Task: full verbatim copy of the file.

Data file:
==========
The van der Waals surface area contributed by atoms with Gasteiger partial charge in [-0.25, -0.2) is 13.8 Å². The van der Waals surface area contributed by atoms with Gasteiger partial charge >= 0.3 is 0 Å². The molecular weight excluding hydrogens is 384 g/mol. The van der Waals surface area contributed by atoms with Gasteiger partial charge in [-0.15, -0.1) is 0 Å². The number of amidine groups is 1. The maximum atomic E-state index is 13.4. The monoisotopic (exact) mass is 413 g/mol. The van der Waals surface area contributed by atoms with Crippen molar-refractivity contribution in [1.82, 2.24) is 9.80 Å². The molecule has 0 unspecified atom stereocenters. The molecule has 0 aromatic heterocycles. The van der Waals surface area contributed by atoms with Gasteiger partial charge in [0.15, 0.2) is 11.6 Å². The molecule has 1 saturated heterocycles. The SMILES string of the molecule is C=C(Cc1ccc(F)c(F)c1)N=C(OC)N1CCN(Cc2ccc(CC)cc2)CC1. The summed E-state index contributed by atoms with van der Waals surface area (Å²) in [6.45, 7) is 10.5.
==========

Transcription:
The van der Waals surface area contributed by atoms with Gasteiger partial charge in [-0.25, -0.2) is 13.8 Å². The van der Waals surface area contributed by atoms with Gasteiger partial charge >= 0.3 is 0 Å². The molecular weight excluding hydrogens is 384 g/mol. The van der Waals surface area contributed by atoms with Gasteiger partial charge in [-0.15, -0.1) is 0 Å². The number of amidine groups is 1. The maximum atomic E-state index is 13.4. The monoisotopic (exact) mass is 413 g/mol. The van der Waals surface area contributed by atoms with Crippen molar-refractivity contribution in [1.82, 2.24) is 9.80 Å². The molecule has 0 unspecified atom stereocenters. The molecule has 0 aromatic heterocycles. The van der Waals surface area contributed by atoms with Gasteiger partial charge in [0.15, 0.2) is 11.6 Å². The molecule has 1 saturated heterocycles. The SMILES string of the molecule is C=C(Cc1ccc(F)c(F)c1)N=C(OC)N1CCN(Cc2ccc(CC)cc2)CC1. The summed E-state index contributed by atoms with van der Waals surface area (Å²) in [6.45, 7) is 10.5.